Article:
Great-Aunt Leona Magly’s version to me in the Summer of 1956 when I was seven was that “mommy harnessed up the horses and took Henry and the baby to safey” in Fort Ridgley, meaning Wilhelmina Schippel who was the stepmother of three-year-old Henry and eight-month-old Albert. In that connection our late mother, when she worked there in the 1970s, used to tell Donna Lind at the Hennepin County Historical Society, in Minneapolis by the Art Institute, that she was not afraid of any reported hauntings of the building by Dakota war leader Little Crow. The haunting was alleged because the museum in the usual rather grisly way was said to have some of Little Crow’s bones laying around. “If I see him,” said Mom, “I’ll just ask what he meant by shooting my great-grandmother!” This of course was persiflage, but Mom did say also that she remembered touching the buckshot in the cheek of her great-grandmother in 1921, the year of Wilhelmina Frohrip Schippel’s death. Mom was born in March of 1918 and so would have been three, or in her fourth year. I was born in 1949, have precocious memory and can remember visually (NB) numerous scenes at home at 15 in Ludlow Avenue in St Paul in 1951-2, before we moved to South Minneapolis in August, 1952. So I know early memory is indeed possible, but if her great-great-grandmother and not Wilhelmina was shot and then died no more than months later in rural Eagle Lake of infection from buckshot, then how can Mom have remembered the healed-over buckshot of 1921, in Marie’s daughter’s cheek?
The answer says My Dear Partner In Crime is obvious:
When small one is told stories about for example their early “cute” behavior so often as to believe they, themselves, remember these stunts. An example of course is that I can state truthfully that we moved in 1952 when I was three:
I do not remember of course looking at the calendar and going “Aha! It is 1952 and I am three, I am indeed in my fourth year and now we are moving into the Old Swedish Ghetto, in South Minneapolis….” I visually remember the old and the new place; the details were supplied by my grownups in response to my later questions — about those visual recollections.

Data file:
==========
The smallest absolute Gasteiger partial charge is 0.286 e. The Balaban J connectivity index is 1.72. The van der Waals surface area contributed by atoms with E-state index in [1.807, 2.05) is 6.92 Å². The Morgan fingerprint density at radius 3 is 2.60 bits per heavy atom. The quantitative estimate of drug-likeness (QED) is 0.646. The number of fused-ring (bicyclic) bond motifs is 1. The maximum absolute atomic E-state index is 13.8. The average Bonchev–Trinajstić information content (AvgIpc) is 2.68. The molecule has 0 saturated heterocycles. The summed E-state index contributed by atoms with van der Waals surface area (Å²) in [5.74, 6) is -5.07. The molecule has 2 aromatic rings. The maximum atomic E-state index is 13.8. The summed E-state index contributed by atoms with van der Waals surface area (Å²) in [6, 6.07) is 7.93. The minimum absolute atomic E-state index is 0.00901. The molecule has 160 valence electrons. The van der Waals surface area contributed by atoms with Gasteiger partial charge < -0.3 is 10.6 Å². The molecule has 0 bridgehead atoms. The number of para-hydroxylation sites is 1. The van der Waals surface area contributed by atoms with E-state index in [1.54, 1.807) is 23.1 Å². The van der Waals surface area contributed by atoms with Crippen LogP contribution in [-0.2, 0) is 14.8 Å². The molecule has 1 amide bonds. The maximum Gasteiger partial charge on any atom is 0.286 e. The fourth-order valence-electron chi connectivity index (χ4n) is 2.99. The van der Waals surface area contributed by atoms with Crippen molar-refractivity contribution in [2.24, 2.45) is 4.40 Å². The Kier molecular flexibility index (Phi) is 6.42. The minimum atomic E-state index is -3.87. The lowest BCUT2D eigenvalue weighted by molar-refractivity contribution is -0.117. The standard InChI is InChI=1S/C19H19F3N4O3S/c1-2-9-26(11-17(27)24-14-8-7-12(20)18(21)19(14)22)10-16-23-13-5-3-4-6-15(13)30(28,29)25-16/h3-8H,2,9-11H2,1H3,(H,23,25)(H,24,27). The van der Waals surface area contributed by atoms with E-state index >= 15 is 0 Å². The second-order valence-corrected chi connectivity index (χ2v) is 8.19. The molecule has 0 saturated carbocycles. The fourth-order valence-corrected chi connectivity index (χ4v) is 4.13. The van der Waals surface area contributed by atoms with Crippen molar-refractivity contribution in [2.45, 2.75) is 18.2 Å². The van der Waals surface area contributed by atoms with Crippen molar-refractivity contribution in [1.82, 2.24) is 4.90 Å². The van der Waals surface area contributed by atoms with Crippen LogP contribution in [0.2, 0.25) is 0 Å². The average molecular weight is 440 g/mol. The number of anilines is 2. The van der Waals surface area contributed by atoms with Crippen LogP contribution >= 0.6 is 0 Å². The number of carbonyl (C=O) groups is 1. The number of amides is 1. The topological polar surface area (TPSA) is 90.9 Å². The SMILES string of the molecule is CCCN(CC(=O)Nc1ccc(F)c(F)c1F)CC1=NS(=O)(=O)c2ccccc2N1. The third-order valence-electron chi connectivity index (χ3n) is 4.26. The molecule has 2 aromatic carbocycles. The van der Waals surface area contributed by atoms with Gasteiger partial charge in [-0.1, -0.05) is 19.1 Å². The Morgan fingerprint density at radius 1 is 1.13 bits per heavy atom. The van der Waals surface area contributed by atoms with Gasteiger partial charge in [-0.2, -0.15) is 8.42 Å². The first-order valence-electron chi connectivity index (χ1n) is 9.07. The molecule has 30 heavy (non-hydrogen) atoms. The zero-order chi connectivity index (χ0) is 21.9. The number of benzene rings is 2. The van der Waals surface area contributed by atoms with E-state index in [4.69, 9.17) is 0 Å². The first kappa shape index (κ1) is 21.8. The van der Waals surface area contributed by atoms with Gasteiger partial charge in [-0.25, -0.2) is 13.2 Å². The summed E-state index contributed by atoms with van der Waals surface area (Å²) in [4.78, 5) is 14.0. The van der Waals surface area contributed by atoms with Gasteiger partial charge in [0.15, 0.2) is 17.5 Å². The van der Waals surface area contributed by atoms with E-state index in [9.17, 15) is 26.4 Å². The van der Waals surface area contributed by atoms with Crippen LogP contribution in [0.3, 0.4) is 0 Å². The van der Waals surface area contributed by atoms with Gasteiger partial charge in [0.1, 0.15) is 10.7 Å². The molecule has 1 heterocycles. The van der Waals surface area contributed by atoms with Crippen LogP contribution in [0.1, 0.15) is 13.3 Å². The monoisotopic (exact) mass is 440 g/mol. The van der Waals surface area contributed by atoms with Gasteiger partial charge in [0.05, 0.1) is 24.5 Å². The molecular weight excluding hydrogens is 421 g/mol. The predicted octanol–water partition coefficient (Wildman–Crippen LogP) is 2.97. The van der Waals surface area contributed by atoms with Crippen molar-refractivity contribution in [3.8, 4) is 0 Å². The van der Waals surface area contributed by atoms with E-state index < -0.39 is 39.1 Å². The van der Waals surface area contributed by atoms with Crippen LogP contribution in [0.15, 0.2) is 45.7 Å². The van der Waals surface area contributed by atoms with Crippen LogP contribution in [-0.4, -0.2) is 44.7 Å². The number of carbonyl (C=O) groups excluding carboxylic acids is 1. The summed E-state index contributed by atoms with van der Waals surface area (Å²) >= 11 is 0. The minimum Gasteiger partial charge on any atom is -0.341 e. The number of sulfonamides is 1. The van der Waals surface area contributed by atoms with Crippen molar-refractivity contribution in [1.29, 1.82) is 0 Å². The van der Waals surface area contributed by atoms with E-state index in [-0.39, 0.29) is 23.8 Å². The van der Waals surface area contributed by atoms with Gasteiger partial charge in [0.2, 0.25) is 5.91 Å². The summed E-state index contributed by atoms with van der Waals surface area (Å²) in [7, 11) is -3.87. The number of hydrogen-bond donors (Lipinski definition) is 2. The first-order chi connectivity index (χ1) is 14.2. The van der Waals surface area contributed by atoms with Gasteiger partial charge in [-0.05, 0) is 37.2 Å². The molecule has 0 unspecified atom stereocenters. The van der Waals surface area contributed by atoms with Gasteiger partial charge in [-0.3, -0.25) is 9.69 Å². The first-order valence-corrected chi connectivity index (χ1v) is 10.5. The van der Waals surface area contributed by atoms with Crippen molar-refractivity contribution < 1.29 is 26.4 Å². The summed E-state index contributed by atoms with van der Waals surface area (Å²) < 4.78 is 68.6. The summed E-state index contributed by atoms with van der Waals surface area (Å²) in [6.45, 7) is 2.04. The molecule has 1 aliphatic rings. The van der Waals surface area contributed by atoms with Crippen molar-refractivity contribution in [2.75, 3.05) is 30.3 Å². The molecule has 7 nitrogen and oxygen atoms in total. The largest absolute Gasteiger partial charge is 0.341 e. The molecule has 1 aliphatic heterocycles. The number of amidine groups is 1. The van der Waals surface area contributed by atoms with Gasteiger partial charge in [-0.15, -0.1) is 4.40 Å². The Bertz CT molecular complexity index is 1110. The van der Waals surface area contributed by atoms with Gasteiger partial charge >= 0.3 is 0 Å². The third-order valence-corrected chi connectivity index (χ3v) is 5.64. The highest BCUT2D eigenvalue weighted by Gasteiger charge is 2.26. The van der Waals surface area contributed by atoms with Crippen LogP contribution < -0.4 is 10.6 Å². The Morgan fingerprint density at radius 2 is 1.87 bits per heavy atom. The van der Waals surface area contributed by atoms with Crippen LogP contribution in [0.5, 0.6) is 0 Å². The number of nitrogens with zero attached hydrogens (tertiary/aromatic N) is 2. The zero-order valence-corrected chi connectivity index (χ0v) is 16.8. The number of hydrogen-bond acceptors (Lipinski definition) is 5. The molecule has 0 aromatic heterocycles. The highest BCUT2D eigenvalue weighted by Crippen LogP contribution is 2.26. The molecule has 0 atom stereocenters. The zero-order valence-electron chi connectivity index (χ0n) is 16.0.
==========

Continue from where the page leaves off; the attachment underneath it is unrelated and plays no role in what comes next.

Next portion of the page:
Later, in 1956, I had a feverish bout of encephalitis; Mom knew I was badly ill when I came into the kitchen and asked “Why is there a submarine on top of the refrigerator?” I remember clearly a favorite underwater image of a submarine in a book I had about ships — it was very mysterious looking! — and, so, when Mom told me about it all later, I thought I, myself, could remember my hallucination too. But in fact my actual recollection of this is only a tenuous back-formation triggered or imprinted by the later narrative….
This is altogether a fine example, Kathy, of how History gets made! Thank you.
Kathy Brown also asks about cemeteries in Blue Earth County, Mankato Township and immediate area, and their proximity to the Eagle Lake Road, formerly US Hwy 14 and now lowly Blue Earth County 17. As to cemeteries, go to Google Maps…
…and copy these two search phrases into the Search Maps bar:
Tivoli Cemetery, near Eagle Lake, MN
Burgess Cemetery, Eagle Lake, Mankato, Blue Earth County, Minnesota
You will see that they both are SSW of Eagle Lake village which lies due East of Old Mankato on Blue Earth County 17; this is Old US 14. The Schippel homestead was on the NW corner of Cty 17 and Blue Earth County 186; and, the Maglys was next door (East) on the NE corner of 17 & 186.
Leona Magly spoke of both of these and, though I’ve not been to the Burgess Cemetery as an adult nor have I even looked at Albert Schippel’s grave in the Mankato (Presbyterian) Glenwood Cemetery, still I think we will find some of our folks there. Indeed, MDPIC, Mickey, says just now that in…
…Jacob and Anna Magly are shown buried in the Burgess Cemetery.
…three Schippels come up, Allan (1918-81) at the Ft Snelling Cemetery; and, Gust (1874-1949) and Minnie (1876-1950) in Westbrook Cemetery, in SW Minnesota.
So far we’ve not found any more either on Marie Marie Bahlke Frohrip or Wilhelmina Frohripp Schippel.
All for now,
Old Cousin Crow
* — An additional online resource available in full is History of the Minnesota Valley, by Edward Duffield Neill and Charles S Bryant, and which features this excerpt:
[all rights revert to holders
[31 August 2010]